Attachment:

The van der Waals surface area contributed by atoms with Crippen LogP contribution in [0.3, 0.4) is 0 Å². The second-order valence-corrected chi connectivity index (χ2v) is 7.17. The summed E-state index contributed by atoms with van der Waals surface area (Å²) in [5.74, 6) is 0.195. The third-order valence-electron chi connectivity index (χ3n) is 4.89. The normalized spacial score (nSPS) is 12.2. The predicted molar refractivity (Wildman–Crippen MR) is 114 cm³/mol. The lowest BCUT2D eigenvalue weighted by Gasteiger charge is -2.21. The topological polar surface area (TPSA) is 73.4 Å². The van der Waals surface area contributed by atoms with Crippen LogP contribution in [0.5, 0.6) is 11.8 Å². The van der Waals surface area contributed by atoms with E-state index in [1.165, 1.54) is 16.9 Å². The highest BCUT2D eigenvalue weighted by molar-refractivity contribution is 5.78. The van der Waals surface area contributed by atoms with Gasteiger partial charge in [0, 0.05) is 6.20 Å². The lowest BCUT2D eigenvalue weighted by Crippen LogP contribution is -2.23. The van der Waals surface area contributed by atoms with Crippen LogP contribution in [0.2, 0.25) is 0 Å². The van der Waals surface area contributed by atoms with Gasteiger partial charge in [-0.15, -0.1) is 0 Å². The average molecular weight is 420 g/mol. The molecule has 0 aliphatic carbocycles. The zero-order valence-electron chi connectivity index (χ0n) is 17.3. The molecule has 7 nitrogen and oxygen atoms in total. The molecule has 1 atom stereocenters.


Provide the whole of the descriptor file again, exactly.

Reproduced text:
The van der Waals surface area contributed by atoms with Crippen LogP contribution in [0.3, 0.4) is 0 Å². The second-order valence-corrected chi connectivity index (χ2v) is 7.17. The summed E-state index contributed by atoms with van der Waals surface area (Å²) in [5.74, 6) is 0.195. The third-order valence-electron chi connectivity index (χ3n) is 4.89. The normalized spacial score (nSPS) is 12.2. The predicted molar refractivity (Wildman–Crippen MR) is 114 cm³/mol. The lowest BCUT2D eigenvalue weighted by Gasteiger charge is -2.21. The topological polar surface area (TPSA) is 73.4 Å². The van der Waals surface area contributed by atoms with Crippen LogP contribution in [0.5, 0.6) is 11.8 Å². The van der Waals surface area contributed by atoms with E-state index in [1.165, 1.54) is 16.9 Å². The highest BCUT2D eigenvalue weighted by molar-refractivity contribution is 5.78. The van der Waals surface area contributed by atoms with Gasteiger partial charge in [0, 0.05) is 6.20 Å². The lowest BCUT2D eigenvalue weighted by Crippen LogP contribution is -2.23. The van der Waals surface area contributed by atoms with Crippen LogP contribution in [0.2, 0.25) is 0 Å². The van der Waals surface area contributed by atoms with Gasteiger partial charge in [-0.15, -0.1) is 0 Å². The average molecular weight is 420 g/mol. The molecule has 0 aliphatic carbocycles. The zero-order valence-electron chi connectivity index (χ0n) is 17.3. The molecule has 7 nitrogen and oxygen atoms in total. The molecule has 1 atom stereocenters.